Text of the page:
Einstein-Rosen Bridges | Faster than Light

Space is big, as Douglas Adams famously wrote in The Hitchhiker’s Guide to the Galaxy. Like, really big. Alpha Centauri – the nearest star system to our own – is more than 4 light years away. Even within our solar system, massive distances make travel timely and difficult to plan.
With current technology, it would take us a century to reach Alpha Centauri. We don’t have a spaceship that can go faster than the speed of light; the fastest speed we can reach using nuclear power is 4.5 percent of lightspeed. Let’s just say you’re going to need a lot of podcasts for the trip.

We haven’t cracked the faster-than-light (FTL) ceiling yet. But science fiction writers have.
The genre is full of examples of starships that can zip across the cosmos at speeds that are highly convenient. Some writers have drawn on real science and principles to explain their physics-bending technology. Others just kind of made it up as they went along.
Here some of the most popular kinds of fictional FTL travel, and how they rate in reality.

"Stepping out into the universe, we must confront the reality of interstellar travel. We must reach far beyond our own lifespans."


Also known as wormholes, Einstein-Rosen bridges are perhaps the most commonly known means of interstellar travel — and the most likely to actually exist. Albert Einstein’s general theory of relativity predicted wormholes, although we haven’t seen one yet.
An Einstein-Rosen bridge, to put it as simply as possible, is a shortcut through space caused by the warping of spacetime. Massive objects like stars or black holes bend time and space like a bowling ball on a trampoline. A massive enough object could bend spacetime to create a connection between two otherwise distinct points.
Or, as one character says to another in Interstellar, picture a piece of paper folded on itself, then pierced with a pencil. If you want to travel across the surface of the paper to get point to point, it’ll take a while. But if you can use the pencil as a bridge, it’s a significantly shorter trip.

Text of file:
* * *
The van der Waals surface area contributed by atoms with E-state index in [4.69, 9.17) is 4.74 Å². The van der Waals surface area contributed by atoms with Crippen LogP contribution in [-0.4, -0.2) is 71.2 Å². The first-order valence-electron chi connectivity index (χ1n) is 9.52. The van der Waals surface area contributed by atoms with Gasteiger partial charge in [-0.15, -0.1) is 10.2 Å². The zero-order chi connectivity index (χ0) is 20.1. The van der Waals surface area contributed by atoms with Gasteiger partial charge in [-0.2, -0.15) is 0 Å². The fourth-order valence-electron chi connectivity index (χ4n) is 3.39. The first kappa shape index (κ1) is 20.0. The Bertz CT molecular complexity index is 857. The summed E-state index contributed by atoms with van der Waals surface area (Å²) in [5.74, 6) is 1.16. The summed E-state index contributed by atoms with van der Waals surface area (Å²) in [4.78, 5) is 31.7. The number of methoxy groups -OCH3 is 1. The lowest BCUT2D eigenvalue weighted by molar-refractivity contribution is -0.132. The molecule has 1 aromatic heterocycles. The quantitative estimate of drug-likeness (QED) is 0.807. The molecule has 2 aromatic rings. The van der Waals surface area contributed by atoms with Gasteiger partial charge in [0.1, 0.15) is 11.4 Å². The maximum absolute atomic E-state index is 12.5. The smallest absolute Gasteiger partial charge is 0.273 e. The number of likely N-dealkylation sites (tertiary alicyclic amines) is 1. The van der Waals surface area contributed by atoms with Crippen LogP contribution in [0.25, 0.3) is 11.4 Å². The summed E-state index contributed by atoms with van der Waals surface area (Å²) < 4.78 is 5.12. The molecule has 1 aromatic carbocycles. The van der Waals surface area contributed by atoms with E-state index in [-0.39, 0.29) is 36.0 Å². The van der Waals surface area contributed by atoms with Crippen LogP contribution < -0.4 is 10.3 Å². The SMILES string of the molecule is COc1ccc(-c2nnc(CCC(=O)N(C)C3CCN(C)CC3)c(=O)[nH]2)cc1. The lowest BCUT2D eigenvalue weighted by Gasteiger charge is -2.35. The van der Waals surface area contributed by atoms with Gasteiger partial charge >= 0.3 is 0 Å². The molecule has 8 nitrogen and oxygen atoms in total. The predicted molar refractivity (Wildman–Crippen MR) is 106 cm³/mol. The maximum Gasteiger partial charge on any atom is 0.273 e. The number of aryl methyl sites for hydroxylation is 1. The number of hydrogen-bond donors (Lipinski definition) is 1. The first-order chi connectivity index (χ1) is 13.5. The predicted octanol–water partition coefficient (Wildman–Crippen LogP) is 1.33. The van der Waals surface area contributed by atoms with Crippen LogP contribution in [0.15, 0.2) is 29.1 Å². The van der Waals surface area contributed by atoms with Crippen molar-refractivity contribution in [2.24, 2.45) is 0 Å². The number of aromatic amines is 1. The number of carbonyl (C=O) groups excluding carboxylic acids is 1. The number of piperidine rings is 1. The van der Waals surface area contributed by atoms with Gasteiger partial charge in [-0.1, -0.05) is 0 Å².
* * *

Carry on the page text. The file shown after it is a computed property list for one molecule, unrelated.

The entrance to a wormhole has often been represented as a tube, which makes sense given the name. But it’s also inaccurate. Interstellar, in one of its most intense scenes, got it right. From our perspective in 3-D space, a wormhole should look like a sphere.
Wormholes are an attractive approach to FTL technology because they don’t require you to break the speed of light. Physics tells us nothing can go faster than light. But with wormholes — shortcuts, basically — spacecraft could enter and exit at sub-light speeds.
That makes them a perfect fit for any fictional plot, allowing a quick way to get from Point A to Point B. In Douglas Adams’ satirical Hitchhiker’s Guide, the Earth was demolished by the Vogons to make way for a hyperspace bypass — a wormhole by any other name — which would supposedly speed up galactic travel.
The Marvel Cinematic Universe is littered with wormholes. The Bifrost that allows Thor to travel from Asgard to Earth is explicitly described as an Einstein-Rosen bridge by Dr. Jane Foster in Thor. Invading aliens open a wormhole-like portal over New York city in The Avengers. Similar doorways are shown as part of a galactic superhighway system in Guardians of the Galaxy, Vol. 2, while the Revengers escape from Sakaar through “The Devil’s Anus” in Thor: Ragnarok, described by Bruce Banner as “a neutron star colliding with an Einstein-Rosen Bridge” (read: plot device).
Wormhole theory also allows for the possibility of traveling between universes. Einstein-Rosen bridges are key to Rick and Morty’s various misadventures; the mad scientist’s portal gun can open doorways to other galaxies and parallel realities.

Some spoilsport scientists claim a wormhole caused by some sort of supermassive black hole would likely be too unstable to go through. A 1962 paper by John Archibald Wheeler and Robert W. Fuller argued such a bridge would collapse too quickly. On the other hand, physicists like Stephen Hawking and Kip Thorne have theorized wormholes could be theoretically stabilized with the right amount of energy. But that’s a big “if.”
Realism rating: 4/5. Fairly high, considering how many of Einstein's predictions have been proven right. Wormholes are probably out there ... we just have to find them.

"Imagine that! It never occurred to me to think of space as the thing that was moving!" - MONTGOMERY SCOTT, STAR TREK (2009)

ALSO READ: First Interstellar Asteroid Ever Seen being Studied, and it's Pretty Strange

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